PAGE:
Aug. 29 (Bloomberg) -- German stocks advanced, snapping a two-day decline for the DAX Index, as reports showed the U.S. economy grew more in the second quarter than initially estimated and jobless claims last week fell more than expected.
Volkswagen AG and Continental AG each rose more than 1 percent, as a gauge of European carmakers climbed on the Stoxx Europe 600 Index. Gildemeister AG added 2.7 percent as Equinet AG said the cutting-tool maker’s plans to build plants in local markets will help profitability.
The DAX increased 0.5 percent to 8,194.55 at the close in Frankfurt. The gauge lost 3.3 percent over the past two days on concern the U.S. and U.K. will take military action against Syria. Secretary of State John Kerry said this week that America will hold the Middle Eastern nation’s government liable for chemical-weapons attacks that opposition groups say killed as many as 1,300 civilians. The HDAX Index rose 0.6 percent today.
“There is a little rebound in equity markets as economic fundamentals come back to the attention of investors,” Robert Halver, head of capital markets research at Baader Bank AG in Frankfurt, said in a telephone interview.
The U.S. economy expanded at a faster pace in the second quarter, Commerce Department figures showed today in Washington. Gross domestic product rose at a 2.5 percent annualized rate, up from an initial estimate of 1.7 percent. The median forecast of 79 economists surveyed by Bloomberg was for a 2.2 percent gain.
Separate data showed that the number of Americans filing applications for unemployment benefits fell last week more than forecast.
Jobless claims in the week ended Aug. 24 dropped 6,000 to 331,000 from a revised 337,000 the week before that was higher than initially reported, the Labor Department said today in Washington. The median forecast of 50 economists surveyed by Bloomberg called for a drop to 332,000.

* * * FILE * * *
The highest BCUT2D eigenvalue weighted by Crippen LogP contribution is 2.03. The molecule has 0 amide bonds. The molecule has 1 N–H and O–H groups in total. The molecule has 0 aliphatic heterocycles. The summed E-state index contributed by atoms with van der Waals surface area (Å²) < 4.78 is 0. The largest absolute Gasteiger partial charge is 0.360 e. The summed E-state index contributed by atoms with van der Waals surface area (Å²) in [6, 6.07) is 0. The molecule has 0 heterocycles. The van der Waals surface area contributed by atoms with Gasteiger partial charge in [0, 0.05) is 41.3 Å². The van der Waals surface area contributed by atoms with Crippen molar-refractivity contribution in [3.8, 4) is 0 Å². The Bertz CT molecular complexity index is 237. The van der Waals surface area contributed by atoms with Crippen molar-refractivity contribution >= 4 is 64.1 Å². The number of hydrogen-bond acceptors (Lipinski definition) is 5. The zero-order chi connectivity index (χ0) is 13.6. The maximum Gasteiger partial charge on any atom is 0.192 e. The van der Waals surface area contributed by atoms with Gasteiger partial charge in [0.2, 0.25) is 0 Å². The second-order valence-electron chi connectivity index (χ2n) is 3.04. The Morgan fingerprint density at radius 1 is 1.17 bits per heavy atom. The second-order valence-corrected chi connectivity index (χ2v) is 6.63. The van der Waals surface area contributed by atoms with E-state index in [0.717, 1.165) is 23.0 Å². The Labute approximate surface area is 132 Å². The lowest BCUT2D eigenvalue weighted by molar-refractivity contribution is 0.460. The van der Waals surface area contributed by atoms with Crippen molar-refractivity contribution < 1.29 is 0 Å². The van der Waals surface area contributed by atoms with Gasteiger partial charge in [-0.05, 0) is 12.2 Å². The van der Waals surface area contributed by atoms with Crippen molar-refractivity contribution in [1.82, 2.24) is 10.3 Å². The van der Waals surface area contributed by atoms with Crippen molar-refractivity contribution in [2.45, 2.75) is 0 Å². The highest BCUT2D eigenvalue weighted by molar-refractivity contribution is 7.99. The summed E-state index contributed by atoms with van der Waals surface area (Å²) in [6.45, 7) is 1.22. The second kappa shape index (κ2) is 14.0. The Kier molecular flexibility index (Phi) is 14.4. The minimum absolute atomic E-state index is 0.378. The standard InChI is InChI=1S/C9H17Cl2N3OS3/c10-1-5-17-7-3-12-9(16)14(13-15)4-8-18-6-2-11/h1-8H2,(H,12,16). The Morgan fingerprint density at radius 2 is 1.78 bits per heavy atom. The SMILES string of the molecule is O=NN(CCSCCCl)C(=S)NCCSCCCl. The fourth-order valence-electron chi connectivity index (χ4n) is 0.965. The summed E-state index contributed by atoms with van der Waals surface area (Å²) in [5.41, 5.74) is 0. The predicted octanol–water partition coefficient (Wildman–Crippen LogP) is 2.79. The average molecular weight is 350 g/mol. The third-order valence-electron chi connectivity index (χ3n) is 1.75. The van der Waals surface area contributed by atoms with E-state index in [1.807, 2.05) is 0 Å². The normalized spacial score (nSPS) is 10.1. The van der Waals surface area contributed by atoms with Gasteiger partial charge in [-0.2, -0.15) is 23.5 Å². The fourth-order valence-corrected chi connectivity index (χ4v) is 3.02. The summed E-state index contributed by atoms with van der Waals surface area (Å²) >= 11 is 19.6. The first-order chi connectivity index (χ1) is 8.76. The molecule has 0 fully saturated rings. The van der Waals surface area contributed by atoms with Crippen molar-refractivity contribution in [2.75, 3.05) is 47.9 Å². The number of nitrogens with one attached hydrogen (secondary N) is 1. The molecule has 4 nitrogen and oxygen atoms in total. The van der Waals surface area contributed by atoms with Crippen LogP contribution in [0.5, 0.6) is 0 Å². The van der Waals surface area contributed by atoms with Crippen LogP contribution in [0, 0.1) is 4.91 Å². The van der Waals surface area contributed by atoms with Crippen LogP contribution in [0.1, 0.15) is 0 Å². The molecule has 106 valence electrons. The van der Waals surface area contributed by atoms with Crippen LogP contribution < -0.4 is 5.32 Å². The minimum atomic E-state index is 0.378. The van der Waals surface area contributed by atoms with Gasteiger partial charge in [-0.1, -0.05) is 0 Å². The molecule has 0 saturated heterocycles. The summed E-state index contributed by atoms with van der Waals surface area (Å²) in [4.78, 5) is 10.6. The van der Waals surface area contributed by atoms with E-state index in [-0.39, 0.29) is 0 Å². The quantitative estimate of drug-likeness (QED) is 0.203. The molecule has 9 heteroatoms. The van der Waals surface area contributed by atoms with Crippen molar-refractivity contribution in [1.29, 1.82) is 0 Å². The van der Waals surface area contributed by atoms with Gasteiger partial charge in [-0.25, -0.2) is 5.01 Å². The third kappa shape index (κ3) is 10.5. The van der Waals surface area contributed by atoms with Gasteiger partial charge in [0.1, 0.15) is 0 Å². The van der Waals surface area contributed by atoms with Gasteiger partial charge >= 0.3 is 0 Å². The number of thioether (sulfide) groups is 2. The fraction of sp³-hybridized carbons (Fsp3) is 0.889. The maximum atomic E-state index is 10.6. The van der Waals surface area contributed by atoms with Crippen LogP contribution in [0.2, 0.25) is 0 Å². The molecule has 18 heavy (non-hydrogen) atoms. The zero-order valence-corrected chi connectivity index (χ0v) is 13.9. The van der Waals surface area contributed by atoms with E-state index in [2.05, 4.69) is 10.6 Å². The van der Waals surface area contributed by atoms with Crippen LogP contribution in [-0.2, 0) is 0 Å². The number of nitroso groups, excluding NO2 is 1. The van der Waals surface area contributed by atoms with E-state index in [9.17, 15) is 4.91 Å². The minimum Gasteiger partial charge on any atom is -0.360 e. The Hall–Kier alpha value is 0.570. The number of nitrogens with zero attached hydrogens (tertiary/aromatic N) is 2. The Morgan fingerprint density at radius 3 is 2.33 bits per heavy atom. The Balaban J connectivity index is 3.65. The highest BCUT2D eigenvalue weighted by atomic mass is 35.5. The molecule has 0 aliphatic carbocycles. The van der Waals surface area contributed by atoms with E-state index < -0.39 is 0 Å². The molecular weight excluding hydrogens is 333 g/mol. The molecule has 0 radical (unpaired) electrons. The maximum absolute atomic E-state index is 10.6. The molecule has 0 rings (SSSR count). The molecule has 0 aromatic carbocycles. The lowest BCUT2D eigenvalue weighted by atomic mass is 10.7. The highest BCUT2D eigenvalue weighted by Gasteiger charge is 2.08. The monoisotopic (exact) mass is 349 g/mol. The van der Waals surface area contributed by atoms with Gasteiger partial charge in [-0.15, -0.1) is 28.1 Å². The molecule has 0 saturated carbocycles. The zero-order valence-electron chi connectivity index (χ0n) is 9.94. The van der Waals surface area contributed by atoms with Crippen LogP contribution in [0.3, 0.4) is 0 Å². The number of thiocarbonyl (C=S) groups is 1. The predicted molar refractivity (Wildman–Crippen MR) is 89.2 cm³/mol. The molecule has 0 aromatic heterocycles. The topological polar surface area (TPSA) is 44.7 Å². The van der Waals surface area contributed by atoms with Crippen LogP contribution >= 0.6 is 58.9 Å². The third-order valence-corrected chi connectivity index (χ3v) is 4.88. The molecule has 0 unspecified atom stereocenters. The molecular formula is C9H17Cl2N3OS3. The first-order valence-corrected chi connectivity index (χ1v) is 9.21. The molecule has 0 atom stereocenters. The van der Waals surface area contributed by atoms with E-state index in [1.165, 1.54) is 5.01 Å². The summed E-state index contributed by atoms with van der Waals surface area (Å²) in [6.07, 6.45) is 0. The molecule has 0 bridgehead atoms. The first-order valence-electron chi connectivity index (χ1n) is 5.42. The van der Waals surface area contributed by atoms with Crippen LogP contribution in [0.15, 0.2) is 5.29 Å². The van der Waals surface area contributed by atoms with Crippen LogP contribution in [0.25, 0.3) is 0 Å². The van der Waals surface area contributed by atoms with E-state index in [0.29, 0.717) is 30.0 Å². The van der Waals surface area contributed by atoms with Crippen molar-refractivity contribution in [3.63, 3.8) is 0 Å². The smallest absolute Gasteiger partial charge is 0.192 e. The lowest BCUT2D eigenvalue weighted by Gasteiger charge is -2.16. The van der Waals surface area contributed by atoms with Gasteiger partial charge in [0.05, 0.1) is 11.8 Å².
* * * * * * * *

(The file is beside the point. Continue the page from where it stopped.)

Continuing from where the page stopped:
German unemployment unexpectedly increased in August for the first time in three months. The number of people out of work rose by a seasonally adjusted 7,000 to 2.95 million, the Nuremberg-based Federal Labor Agency said. The median estimate in a Bloomberg News survey predicted a decline of 5,000. The adjusted jobless rate stayed near a 20-year low of 6.8 percent.
Volkswagen, Europe’s biggest automaker, added 1.1 percent to 174.20 euros. Continental, Europe’s second-largest auto-parts supplier, increased 3.9 percent to 116.35 euros. A gauge of auto-related stocks posted the third-biggest gain of the 19 industry groups on the Stoxx 600.
Gildemeister advanced 2.7 percent to 16.73 euros. The company will use the proceeds of a rights offer, detailed late yesterday, to build production facilities in local markets, including Russia. This will help eliminate cost disadvantages, Equinet said in a note today.
“Over time, this is very likely to provide a substantial boost in their efforts to drive profitability,” according to the bank.
Deutsche Lufthansa AG rebounded 2.1 percent to 13.78 euros. Europe’s second-biggest airline slid 6.7 percent over the past two days as the price of oil jumped on concerns conflict in Syria could disrupt supplies from the region.
A measure of travel and leisure stocks was the second-biggest advancers on the Stoxx 600.
The volume of shares changing hands in DAX-listed companies was 15 percent lower than the average of the last 30 days, according to data compiled by Bloomberg.
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